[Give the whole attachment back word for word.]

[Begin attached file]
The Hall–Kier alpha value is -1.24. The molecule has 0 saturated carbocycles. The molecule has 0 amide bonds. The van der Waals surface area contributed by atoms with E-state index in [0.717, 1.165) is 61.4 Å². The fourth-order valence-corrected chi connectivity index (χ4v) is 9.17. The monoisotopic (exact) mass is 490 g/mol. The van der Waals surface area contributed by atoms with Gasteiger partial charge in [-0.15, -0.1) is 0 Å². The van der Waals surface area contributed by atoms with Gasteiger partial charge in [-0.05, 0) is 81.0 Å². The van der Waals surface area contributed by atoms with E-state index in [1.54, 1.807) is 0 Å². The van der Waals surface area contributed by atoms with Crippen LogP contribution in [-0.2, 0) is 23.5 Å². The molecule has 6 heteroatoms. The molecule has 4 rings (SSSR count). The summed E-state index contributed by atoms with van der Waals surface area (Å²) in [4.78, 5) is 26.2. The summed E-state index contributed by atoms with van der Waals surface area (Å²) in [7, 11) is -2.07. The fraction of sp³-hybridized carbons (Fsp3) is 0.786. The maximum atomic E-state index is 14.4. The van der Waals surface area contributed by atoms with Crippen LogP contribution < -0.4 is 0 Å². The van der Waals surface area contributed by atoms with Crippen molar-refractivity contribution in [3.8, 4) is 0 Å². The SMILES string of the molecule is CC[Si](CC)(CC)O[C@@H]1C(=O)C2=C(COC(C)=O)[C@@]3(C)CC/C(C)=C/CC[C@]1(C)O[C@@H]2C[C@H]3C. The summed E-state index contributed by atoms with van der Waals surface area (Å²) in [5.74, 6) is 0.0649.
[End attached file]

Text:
The Hall–Kier alpha value is -1.24. The molecule has 0 saturated carbocycles. The molecule has 0 amide bonds. The van der Waals surface area contributed by atoms with E-state index in [0.717, 1.165) is 61.4 Å². The fourth-order valence-corrected chi connectivity index (χ4v) is 9.17. The monoisotopic (exact) mass is 490 g/mol. The van der Waals surface area contributed by atoms with Gasteiger partial charge in [-0.15, -0.1) is 0 Å². The van der Waals surface area contributed by atoms with Gasteiger partial charge in [-0.05, 0) is 81.0 Å². The van der Waals surface area contributed by atoms with E-state index in [1.54, 1.807) is 0 Å². The van der Waals surface area contributed by atoms with Crippen LogP contribution in [-0.2, 0) is 23.5 Å². The molecule has 6 heteroatoms. The molecule has 4 rings (SSSR count). The summed E-state index contributed by atoms with van der Waals surface area (Å²) in [4.78, 5) is 26.2. The summed E-state index contributed by atoms with van der Waals surface area (Å²) in [7, 11) is -2.07. The fraction of sp³-hybridized carbons (Fsp3) is 0.786. The maximum atomic E-state index is 14.4. The van der Waals surface area contributed by atoms with Crippen LogP contribution < -0.4 is 0 Å². The van der Waals surface area contributed by atoms with Crippen molar-refractivity contribution in [3.8, 4) is 0 Å². The SMILES string of the molecule is CC[Si](CC)(CC)O[C@@H]1C(=O)C2=C(COC(C)=O)[C@@]3(C)CC/C(C)=C/CC[C@]1(C)O[C@@H]2C[C@H]3C. The summed E-state index contributed by atoms with van der Waals surface area (Å²) in [5.74, 6) is 0.0649.